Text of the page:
We now come to eat the bitter herbs. While we eat it, we remember the bitterness of the lives of our ancestors and think about the bitterness in the lives of others around the world.
The following is adapted from the CCJ's Freedom Seder Haggadah:
The traditional Haggadah doesn't specify what the bitter herbs should be, traditions include horseradish or lettuce. The bitter taste is meant as a reminder of the hardship experienced by the Israelites in slavery. This empathy can be extended to considering the suffering of those who are still enslaved or in bonded labour. Slavery and trafficking for the purpose of labour can take many forms and covers a wide range of industries from textiles to shing and manual labour in factories or on farms. Debt bondage is a specific form of slavery in which a person is employed to pay off a debt, but ‘the value of these services as reasonably assessed is not applied towards the liquidation of the debt or the length and nature of those services are not respectively limited and defined’ . While we recall the Biblical Exodus story and the slavery and bitter hardships it describes, we should be aware that these conditions and experiences still exist in our world.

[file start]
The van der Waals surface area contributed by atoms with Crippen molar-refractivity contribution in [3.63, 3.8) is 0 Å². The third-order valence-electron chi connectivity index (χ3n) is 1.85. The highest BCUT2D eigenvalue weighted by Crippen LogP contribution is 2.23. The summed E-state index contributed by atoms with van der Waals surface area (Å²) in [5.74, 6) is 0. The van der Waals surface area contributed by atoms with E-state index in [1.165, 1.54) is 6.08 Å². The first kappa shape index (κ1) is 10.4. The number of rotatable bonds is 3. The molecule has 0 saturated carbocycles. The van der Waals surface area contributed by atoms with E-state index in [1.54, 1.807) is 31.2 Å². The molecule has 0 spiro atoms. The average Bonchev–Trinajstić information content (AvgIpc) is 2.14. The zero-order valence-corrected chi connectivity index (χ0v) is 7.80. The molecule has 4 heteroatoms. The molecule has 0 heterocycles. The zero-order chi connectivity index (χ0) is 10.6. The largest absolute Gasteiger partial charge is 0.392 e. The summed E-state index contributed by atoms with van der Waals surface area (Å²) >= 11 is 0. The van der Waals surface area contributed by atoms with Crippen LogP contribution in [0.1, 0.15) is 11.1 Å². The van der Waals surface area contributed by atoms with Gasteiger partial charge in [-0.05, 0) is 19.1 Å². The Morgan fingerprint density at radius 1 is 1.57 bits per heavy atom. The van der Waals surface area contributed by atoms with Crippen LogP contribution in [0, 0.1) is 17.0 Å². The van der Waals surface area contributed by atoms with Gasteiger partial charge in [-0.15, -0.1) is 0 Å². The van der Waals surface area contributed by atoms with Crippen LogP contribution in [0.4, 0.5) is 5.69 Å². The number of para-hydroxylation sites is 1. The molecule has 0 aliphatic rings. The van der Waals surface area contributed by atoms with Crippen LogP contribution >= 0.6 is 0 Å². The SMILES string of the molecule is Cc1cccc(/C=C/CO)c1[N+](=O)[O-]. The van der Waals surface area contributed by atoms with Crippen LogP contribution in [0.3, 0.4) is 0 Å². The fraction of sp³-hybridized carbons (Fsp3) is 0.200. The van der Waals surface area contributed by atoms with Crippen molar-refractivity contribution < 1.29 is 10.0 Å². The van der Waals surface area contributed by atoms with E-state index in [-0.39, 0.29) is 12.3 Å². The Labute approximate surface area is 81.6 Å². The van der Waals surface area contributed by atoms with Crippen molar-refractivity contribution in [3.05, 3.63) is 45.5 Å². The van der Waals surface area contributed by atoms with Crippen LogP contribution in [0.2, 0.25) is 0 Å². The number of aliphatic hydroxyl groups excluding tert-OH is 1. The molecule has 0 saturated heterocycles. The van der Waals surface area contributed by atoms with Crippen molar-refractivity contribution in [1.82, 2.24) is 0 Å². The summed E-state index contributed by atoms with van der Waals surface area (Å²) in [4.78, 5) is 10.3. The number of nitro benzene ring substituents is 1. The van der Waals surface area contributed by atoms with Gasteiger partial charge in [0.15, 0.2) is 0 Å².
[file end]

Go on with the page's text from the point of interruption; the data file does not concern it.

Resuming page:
We will revisit human trafficking in our section on the 10 plagues.
בּרוּךְ ַאָתה יי ֱאלֹ ֵהינוּ ֶמֶלךְ ָהעוָֹלם, ֲא ֶשר ִקְד ָשנוּ ְבּ ִמ ְצווָֹתיו, ְו ִצָוּנוּ ַעל ֲאִכיַלת ָמרוֹר.
Baruch atah, Adonai Eloheinu, Melech haolam, asher kid’shanu b’mitzvotav v’tzivanu al achilat maror.
[Blessed are You, Eternal our God, Sovereign of the universe, who has sanctified us with Your commandments and ordained that we should eat bitter herbs.]
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